Kamran H. Imam, MD, hopes to unlock insights into the atopic disease burden among Native American populations.
Kamran H. Imam, MD, a 2023 Allergists’ Foundation Community Grant Awardee, is working on improving the understanding of atopic dermatitis in Native American patients.
Designed to encourage projects that address underserved patient populations as well as empower clinicians on the front lines of care, the grants are given annually for exploratory projects and implementation grants. Imam’s project’s is ”Burden of Atopic Disorders in American Indian/Native Alaskan Populations of San Diego County.”
Dermatology Times asked Imam to share some thoughts on this underserved population and his upcoming project.
“I was inspired by a report by Carla Davis, who does a lot of work in the underserved community. And I happen to notice that there wasn't a lot of data regarding allergic disease, specifically, eczema, food allergy, and asthma in the American Indian and Native Alaskan population. So that was my inspiration to pursue this as a research project in my fellowship.
“In the United States, there are zero reports on Native American populations in terms of allergic disease and in North America there are only 3 reports, which are all with the Canadian Native population. So it is an area in which information is desperately needed.
“The presence of allergic diseases, including atopic dermatitis, in the American Indian Native Alaskan community is an unknown entity. I'm hoping by doing this project we can enlighten some of our colleagues in the medical field and see what we can we do to bridge that gap in terms of this health care disparity.”
“The project itself is pretty simple. Because we have no data on the atopic disease burden in this population, we're trying to understand the differences in terms of incidence and prevalence of eczema, food allergy, asthma, and hay fever in this specific population, how it compares to the general population and other ethnicities to see if there's an increased rate of disease.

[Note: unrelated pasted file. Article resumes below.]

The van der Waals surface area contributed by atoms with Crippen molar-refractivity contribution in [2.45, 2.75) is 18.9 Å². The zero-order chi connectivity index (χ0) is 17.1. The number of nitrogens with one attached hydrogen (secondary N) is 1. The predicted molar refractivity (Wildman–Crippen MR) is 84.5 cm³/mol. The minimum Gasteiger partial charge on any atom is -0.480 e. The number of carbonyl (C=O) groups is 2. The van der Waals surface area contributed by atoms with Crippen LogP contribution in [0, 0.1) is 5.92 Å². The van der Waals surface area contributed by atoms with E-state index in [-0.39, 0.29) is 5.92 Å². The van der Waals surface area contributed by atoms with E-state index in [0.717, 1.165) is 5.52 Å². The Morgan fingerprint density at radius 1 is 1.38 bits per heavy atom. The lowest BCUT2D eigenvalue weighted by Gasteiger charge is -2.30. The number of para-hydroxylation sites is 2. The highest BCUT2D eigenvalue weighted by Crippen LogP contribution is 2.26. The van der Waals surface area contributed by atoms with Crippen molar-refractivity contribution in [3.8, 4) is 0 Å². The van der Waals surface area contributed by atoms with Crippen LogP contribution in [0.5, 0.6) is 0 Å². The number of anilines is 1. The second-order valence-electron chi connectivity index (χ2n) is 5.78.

“In addition, we're going to explore health care disparities and barriers to care. For example, we're going to ask patients whether or not they have transportation issues, childcare issues, or finding coverage at work that is impacting access to care. Or cost of medications—are they too expensive for them to afford.
“By doing this, we're hoping to create a model that other centers around the country can use in their local native populations to determine the local disease burden in terms of allergies and chronic dermatitis. Hopefully, this is the start of something great in terms of bridging the gap with this specific community in mind, because there really hasn't been anything done so far.
“We don't know if eczema presents differently in the native population. We're well aware of the differences between light skin and dark skin when it comes to eczema. They present differently, but we're just not sure about how it presents in the native publishing. So this is a pilot study. And the whole point of this is to try and discover unknown facts about Natives and their skin.
“It's an area of research that that's desperately needed. If any dermatologists are interested in this specific niche in underserved populations—American Indian and Native Alaskan populations—in terms of their skin care, it's important because there's a lot of work that needs to be done in this space. Specifically, we are trying to make up for any deficiencies we have had in the past when it comes to providing health care to the population. So if there are any aspiring researchers in the field of dermatology, you would very easily get funding for projects like this because it's so desperately needed at this time.”
Transcript has been edited for style and length.